Ottawa, ON – Patented Medicine Prices Review Board
Today, the PMPRB, under the National Prescription Drug Utilization Information System (NPDUIS) initiative, released a chartbook on the market for oncology medicines in Canada.
The Oncology Medicines in Canada chartbook examines Canadian and international trends in the sales, pricing, market distribution, and treatment costs of oncology medicines from 2010 to 2019, highlighting the rapid growth in this increasingly significant market.
The chartbook finds that sales of oncology medicines in Canada have nearly tripled over the past decade, reaching $3.9 billion in 2019, or approximately 15% of all pharmaceutical spending. In addition, the market has shifted toward higher-cost drugs, as medicines with 28-day treatment costs exceeding $7,500 now account for more than half of overall Canadian oncology sales. In Canada’s private drug plans, these high-cost therapies made up 43% of oncology drug costs in 2019, compared to 17% in 2010.
With an aging population expected to increase demand for cancer therapies, and a strong pipeline of oncology medicines under development, this fast-growing market is expected to continue to be an important consideration for Canadian patients, prescribers, and payers in years to come.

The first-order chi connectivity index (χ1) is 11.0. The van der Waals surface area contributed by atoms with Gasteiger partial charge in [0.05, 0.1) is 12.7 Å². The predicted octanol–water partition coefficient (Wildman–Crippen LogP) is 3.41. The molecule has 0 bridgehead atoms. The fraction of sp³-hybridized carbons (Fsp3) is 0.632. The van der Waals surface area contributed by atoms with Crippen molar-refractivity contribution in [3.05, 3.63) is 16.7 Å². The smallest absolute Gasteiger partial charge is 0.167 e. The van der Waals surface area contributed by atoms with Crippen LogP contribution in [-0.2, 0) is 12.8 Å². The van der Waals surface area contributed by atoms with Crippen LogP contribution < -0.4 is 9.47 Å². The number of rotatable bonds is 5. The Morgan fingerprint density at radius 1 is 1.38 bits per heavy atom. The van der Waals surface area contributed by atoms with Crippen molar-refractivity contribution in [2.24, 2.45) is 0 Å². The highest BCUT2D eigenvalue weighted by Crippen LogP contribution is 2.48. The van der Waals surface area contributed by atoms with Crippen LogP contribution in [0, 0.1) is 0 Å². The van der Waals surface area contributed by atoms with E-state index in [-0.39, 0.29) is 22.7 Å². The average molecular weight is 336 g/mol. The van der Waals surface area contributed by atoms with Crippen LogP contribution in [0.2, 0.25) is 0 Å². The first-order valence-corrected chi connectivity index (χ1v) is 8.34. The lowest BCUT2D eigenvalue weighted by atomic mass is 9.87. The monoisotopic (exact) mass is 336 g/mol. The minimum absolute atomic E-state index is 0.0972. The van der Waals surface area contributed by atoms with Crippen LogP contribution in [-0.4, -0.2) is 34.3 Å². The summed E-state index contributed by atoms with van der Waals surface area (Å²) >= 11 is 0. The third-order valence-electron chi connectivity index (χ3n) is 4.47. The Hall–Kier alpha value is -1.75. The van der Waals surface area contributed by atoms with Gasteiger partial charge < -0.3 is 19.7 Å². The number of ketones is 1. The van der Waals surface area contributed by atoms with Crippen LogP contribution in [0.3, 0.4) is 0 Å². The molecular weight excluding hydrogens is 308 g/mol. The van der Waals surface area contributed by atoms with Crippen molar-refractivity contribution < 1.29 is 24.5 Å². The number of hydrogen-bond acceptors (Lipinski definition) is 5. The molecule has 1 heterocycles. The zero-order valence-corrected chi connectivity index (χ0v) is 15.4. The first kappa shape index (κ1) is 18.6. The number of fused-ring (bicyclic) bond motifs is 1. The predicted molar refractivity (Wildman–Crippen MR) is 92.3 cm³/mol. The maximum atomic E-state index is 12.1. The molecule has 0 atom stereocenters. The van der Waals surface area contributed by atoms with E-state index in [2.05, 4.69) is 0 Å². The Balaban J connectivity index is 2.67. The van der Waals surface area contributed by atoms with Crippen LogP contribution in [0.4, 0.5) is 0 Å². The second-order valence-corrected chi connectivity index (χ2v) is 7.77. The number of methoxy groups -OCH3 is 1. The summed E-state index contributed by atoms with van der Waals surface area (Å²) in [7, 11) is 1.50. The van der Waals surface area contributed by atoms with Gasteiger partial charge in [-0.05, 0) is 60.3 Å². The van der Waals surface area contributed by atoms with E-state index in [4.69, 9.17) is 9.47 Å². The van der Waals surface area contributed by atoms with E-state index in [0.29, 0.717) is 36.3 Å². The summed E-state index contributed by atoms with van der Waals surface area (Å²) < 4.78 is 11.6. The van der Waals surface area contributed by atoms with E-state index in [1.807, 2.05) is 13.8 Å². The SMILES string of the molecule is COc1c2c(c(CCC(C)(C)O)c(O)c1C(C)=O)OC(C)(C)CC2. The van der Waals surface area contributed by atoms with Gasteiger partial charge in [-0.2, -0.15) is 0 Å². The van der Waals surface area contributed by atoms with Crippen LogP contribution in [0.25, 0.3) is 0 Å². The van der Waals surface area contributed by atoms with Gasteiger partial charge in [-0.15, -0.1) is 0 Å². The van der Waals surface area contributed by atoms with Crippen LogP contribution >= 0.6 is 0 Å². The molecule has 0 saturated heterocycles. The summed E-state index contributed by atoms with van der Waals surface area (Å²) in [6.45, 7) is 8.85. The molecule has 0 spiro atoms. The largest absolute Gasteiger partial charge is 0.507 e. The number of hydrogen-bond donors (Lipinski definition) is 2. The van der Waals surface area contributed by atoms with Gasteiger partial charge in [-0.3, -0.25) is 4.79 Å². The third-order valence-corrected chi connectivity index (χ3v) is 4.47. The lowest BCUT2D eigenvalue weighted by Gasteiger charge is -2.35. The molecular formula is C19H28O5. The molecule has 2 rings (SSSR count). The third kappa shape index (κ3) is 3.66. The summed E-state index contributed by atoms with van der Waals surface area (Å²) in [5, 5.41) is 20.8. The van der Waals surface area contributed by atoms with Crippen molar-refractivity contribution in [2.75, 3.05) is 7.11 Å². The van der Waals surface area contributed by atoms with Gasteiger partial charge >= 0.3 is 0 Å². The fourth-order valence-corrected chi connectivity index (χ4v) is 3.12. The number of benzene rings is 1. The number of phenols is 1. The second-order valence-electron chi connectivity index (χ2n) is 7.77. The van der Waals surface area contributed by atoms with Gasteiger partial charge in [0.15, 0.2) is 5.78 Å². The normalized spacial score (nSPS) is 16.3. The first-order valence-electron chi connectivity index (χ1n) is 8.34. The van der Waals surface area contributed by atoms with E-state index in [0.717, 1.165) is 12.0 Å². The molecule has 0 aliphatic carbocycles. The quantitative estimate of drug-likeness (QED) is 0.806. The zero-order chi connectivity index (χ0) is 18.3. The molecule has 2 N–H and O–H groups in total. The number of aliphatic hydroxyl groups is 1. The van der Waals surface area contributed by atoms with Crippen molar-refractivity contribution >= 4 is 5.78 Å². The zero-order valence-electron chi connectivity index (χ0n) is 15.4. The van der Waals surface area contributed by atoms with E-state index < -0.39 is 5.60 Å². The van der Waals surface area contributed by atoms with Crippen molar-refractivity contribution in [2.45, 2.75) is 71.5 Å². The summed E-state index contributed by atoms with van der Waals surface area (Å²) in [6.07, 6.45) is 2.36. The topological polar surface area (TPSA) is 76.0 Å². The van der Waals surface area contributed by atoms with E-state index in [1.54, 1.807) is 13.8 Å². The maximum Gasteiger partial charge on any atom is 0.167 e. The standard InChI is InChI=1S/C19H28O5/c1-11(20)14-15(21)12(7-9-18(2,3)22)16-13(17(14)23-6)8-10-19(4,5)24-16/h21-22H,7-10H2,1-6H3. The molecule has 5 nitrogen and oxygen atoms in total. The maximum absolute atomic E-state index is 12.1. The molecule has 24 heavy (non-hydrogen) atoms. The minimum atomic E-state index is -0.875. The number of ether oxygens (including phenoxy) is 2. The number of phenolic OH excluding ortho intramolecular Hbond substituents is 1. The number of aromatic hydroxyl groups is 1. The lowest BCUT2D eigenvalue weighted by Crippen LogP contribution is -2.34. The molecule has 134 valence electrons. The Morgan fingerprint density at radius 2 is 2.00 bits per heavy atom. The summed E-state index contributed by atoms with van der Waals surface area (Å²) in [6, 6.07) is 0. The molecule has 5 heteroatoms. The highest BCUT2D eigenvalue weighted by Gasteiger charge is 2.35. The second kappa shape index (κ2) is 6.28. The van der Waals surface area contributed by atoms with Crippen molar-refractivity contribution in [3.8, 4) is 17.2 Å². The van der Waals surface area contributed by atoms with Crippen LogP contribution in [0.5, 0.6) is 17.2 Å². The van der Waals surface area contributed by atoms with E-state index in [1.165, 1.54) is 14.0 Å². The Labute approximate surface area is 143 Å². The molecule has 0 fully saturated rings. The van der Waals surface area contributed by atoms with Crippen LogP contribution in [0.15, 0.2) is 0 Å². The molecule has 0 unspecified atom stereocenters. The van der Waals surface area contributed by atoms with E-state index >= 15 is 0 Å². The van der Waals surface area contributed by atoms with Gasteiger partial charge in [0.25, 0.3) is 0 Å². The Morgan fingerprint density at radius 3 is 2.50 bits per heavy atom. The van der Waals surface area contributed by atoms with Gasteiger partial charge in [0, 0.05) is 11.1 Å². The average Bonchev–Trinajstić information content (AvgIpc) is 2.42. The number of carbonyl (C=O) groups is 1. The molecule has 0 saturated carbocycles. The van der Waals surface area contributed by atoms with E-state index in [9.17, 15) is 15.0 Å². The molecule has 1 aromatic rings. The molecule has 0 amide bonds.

Sales of oncology medicines in Canada have nearly tripled over the past decade, from $1.4 billion in 2010 to $3.9 billion in 2019, and their share of the total Canadian market has more than doubled, from 7.1% to 14.6%.
Per capita oncology sale in Canada remained below most comparator countries in 2019, though a recent rise in spending has narrowed the gap between Canadian and international levels.
Recent trends show a greater international alignment in the prices of oncology medicines, though Canadian prices continue to sit above those in comparator countries.
Over the last decade, the Canadian oncology market has shifted significantly towards higher-cost drugs. Medicines with 28-day treatment costs over $7,500 now account for more than half of all oncology sales in Canada, a sharp increase from 16% in 2010.
The Canadian oncology market is largely driven by new medicines, with medicines introduced after 2010 accounted for 58% of oncology sales in 2019, compared to 24% of non-oncology sales. Canadian availability for the top-selling new medicines in the OECD is in line with comparator countries.
High-cost oncology medicines account for a growing share of drug costs in Canada’s private drug plans. Shares differ greatly across jurisdictions, likely due to differences in public coverage for oral therapies, which now make up half of all oncology sales in Canada.